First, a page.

I've decided to stay out of the long discussion about nuclear energy going on over at Red State Rebels because to me nuclear is not an option. My main objection is the waste. I'm also concerned about the health, environmental, and economic effects of a nuclear energy plant, but we're such a garbage, or waste, society, that I think we have to begin thinking about how to reduce waste.
Waste does not occur naturally in the sense that all waste is recycled in the environment. Humans, however, seem to be much more in the market of creating waste. From the packaging of goods, to the turnover rate for fashion, tech-gadgets, etc., we have multiple industries that create waste without thinking about how to get rid of waste. So we must also have huge industries devoted solely to waste disposal. And most of these disposal methods are not only bad for human health, they're bad for the environment as well.
But what if we adopted goals for zero waste? For a sustainable way of living? Recycling is one objective, and in places like Europe we find much recycling going on, from egg cartons to glass. In this sense, waste has become a kind of resource. This idea of waste as a resource requires a different way of thinking about what we produce and what our resources are. Just think if all manufacturers of goods actually had to figure out what has to happen to those goods when they're no longer useful. If they could come up with a way to make that wasted product a resource of some sort, we would greatly reduce the pile-up of waste, thus promoting sustainability, efficiency, and pollution prevention.
This is not a crazy idea. Communities around the world are adopting zero waste goals and have achieved many successes. Over 50% of the cities in New Zealand have adopted zero waste goals. Just north of Idaho, in the Kootenay Region of southeast British Columbia, including the town of Nelson, zero waste principles and goals have been put in place. Halifax, Nova Scotia has been implementing zero waste ideas and objectives for some time. In the U.S., many communities have also put zero waste objectives into place including Boulder County, CO, Seattle, WA, and many communities in California, especially in the San Francisco area. Even some corporations have adopted zero waste practices including Xerox in Rochester, NY, Hewlet Packard in Roseland, CA, Epson Portland Inc. in Hillsboro, OR, as well as several others.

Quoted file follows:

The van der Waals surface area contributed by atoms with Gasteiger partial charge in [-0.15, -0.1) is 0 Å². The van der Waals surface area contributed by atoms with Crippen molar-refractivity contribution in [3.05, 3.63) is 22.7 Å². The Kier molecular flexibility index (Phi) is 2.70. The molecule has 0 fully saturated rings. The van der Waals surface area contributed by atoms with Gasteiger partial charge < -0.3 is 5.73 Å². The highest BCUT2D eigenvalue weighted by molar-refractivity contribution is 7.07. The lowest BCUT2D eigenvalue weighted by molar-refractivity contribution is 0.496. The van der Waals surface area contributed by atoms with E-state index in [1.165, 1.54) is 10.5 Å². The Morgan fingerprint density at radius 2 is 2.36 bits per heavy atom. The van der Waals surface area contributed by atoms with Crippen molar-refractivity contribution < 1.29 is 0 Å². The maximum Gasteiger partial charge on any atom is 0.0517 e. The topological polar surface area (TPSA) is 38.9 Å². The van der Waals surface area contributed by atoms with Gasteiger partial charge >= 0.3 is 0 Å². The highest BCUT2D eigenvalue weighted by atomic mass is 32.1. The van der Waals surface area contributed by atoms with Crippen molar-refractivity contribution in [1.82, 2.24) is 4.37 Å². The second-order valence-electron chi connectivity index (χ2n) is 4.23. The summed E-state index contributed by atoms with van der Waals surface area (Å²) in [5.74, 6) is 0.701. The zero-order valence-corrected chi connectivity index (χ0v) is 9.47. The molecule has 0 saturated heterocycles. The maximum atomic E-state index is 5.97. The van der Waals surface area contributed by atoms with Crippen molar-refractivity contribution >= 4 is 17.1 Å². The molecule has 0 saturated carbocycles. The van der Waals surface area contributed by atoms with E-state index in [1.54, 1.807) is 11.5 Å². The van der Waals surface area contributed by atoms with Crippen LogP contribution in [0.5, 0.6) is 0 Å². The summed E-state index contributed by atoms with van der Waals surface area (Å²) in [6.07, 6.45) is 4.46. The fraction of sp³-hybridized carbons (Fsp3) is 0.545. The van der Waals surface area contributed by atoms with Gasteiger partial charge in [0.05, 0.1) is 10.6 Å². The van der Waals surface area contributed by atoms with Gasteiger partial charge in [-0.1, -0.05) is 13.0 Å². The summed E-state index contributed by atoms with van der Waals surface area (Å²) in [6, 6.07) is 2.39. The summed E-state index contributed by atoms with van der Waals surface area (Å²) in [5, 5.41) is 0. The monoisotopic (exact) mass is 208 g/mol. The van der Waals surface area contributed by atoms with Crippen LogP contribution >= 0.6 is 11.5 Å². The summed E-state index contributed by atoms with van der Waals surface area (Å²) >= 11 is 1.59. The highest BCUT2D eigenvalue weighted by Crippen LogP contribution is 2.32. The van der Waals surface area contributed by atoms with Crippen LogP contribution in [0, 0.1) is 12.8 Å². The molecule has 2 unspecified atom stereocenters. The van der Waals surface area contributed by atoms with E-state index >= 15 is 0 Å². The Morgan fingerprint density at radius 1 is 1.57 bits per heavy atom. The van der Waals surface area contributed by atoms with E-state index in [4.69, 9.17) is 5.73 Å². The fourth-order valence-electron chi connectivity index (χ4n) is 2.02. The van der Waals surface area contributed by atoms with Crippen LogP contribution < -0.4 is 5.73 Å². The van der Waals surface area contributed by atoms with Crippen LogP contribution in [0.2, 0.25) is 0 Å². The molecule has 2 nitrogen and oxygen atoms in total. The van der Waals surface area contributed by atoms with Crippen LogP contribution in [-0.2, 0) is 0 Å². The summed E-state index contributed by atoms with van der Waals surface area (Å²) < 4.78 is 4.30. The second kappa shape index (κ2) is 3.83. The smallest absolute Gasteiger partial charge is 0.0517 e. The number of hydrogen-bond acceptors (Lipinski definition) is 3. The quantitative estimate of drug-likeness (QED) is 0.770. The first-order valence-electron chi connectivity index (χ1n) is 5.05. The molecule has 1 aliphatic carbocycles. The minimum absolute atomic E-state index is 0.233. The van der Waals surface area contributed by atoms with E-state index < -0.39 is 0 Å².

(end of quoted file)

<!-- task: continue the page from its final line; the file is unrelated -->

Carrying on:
For information about these communities and businesses, one only need google the term "zero waste."
As part of fighting the proposal for building a Waste-to-Energy plant in Boundary County, the citizens group invited a speaker, Paul Connett, to talk about the problems with incineration. As part of the presentation, he ended with the goal of zero waste. To me this had seemed like an ideal that really couldn't become reality. But Dr. Connett (a professor of Chemistry at St. Lawrence University) demonstrated how this ideal was actually being implemented around the world. He has given this lecture all around the world and the U.S. for over twenty-five years. He has visited zero waste communities and spent time with businesses and corporations who have adopted zero waste practices.
For me, nuclear energy, and its resultant waste, is just not an option. And think about the fact that nuclear waste is stored in containers and buried in the ground for a longer time period than the containers' existence. To me, that's not only bad planning, but crazy as well! The proposal to build a nuclear energy plant near Bruneau, ID, is something I would always oppose because I think that Idaho's goals should be towards promoting zero waste communities. Furthermore, I don't see why Idaho should be building a nuclear energy plant when the energy isn't even targeted for Idaho!
Idaho is a very beautiful state, from Idaho Falls to Fruitland to Bonners Ferry. And like every beautiful and wondrous place, Idaho needs to think about its future not just twenty or fifty years from now, but for seven more generations and beyond. So I say cut the nuclear and think about sustainability.